Managing unconscious bias 

We all have different experiences and different backgrounds, and they shape the way that we understand the world around us. This means that we have stereotypical views of how people will behave, and this can affect the way we make judgments of situations. It is very important that your managers understand this, so that they can be sure that they make fair decisions. Recently, a reported £1 million was awarded in compensation to an employee who suffered race discrimination (which was viewed to be the result of unconscious bias).

In Hastings v Kings College NHS Foundation Trust [2017] the employee was an IT manager working at the hospital and was of Afro-Caribbean ethnic origin. He was driving in the hospital car park when a van drove by him aggressively. He got into a heated discussion with the van driver, who allegedly made racist remarks. The incident was reported, and the CCTV images seemed to show the IT manager hitting the van driver. An investigation took place and the manager was dismissed. He successfully claimed race discrimination and unfair dismissal. 

It was found that the investigation into the situation was fundamentally flawed. Assumptions had been made, the manager was ‘interrogated’ rather than interviewed and the manager was not believed. The Employment Tribunal concluded that the approach was tainted by race discrimination, which was the result of unconscious bias.

Action points:

Banter did not amount to harassment 

Harassment is defined in the Equality Act 2010 as unwanted conduct related to a relevant protected characteristic, which has the purpose or effect of violating an individual’s dignity or creating an intimidating, hostile, degrading, humiliating or offensive environment for that individual. 

It is important to note that behaviour that amounts to harassment does not have to be directed at an individual for them to make a claim of harassment. If the behaviour is creating an environment that is intimidating, hostile etc., or is violating their dignity, they can make a claim.

Cases are always fact specific, but it is interesting to reflect on the recent case of Evans v Xactly Corporation Ltd [2017].The individual concerned worked in an office where there was frequent banter, widely directed at different colleagues. He joined in with the banter on a regular basis. He was dismissed for poor performance and argued that he had suffered harassment on the grounds of disability and ethnic background because comments had been made about his weight (which he linked to his diabetes) and his connections with the traveller community.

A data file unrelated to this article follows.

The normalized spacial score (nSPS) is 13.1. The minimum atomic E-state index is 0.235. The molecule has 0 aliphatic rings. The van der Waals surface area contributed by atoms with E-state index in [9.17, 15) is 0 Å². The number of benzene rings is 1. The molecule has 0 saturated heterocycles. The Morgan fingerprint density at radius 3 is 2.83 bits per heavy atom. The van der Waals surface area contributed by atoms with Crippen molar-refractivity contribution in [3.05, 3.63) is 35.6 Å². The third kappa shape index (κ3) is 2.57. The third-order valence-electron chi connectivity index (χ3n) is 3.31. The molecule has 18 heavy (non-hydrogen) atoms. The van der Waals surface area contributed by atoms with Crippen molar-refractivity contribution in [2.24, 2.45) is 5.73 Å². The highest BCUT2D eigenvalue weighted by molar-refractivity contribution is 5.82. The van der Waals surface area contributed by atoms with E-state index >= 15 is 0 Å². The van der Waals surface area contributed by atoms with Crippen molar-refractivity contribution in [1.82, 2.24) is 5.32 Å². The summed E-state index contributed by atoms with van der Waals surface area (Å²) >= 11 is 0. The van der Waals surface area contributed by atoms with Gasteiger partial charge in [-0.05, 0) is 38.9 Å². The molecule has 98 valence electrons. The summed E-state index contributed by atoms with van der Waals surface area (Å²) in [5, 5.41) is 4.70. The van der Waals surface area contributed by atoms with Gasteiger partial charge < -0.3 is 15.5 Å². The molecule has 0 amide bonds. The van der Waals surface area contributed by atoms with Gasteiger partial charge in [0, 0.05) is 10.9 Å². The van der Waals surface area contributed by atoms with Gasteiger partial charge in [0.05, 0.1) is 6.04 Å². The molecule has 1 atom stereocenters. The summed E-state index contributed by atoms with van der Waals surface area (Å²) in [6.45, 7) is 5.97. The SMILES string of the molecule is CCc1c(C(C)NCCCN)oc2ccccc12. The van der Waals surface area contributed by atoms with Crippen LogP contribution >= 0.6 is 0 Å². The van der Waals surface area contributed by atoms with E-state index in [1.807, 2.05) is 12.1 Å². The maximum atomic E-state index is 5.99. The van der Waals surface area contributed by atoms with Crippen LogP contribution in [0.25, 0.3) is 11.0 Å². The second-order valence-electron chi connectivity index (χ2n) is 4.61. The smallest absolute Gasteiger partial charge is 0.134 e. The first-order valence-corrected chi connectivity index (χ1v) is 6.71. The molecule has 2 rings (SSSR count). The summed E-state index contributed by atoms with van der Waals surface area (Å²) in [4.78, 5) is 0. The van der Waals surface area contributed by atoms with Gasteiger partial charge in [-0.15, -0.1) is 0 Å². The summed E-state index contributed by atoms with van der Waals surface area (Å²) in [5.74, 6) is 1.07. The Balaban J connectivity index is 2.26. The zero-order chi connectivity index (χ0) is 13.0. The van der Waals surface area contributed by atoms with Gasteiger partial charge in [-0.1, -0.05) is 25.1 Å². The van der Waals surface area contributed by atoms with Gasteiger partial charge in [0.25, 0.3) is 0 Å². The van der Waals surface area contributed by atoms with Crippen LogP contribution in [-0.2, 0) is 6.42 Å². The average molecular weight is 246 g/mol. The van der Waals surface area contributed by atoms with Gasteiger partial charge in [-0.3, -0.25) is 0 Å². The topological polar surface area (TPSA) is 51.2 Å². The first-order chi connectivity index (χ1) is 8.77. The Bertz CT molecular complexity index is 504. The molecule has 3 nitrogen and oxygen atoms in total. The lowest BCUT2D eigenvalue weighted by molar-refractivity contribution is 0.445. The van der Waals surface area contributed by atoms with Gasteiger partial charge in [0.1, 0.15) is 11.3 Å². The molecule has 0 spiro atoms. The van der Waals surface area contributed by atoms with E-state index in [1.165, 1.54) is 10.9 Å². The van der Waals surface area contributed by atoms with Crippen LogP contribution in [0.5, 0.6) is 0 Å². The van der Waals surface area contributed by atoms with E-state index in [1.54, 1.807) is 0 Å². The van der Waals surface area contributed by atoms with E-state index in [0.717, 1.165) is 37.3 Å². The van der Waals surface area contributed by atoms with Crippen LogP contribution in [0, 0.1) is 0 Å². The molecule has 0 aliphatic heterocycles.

His claims were unsuccessful. It was not accepted that his weight was linked to his disability, and only one colleague knew about his links to the traveller community. However, most importantly, the Employment Appeal Tribunal had regard to the culture of where he worked and the fact that he typically joined in with the banter. It did not accept that his dignity was violated, or that an unacceptable environment was created, when he was part of it.

Action points: 

Addressing harassment from a third party 

When the Equality Act 2010 was first introduced, it included the concept of third-party harassment. This was defined as treatment from someone outside of the organisation (e.g. a contractor or a customer) who had harassed an employee on at least two occasions, and the employer was aware of what had happened. In such a situation, the employer was required to take action.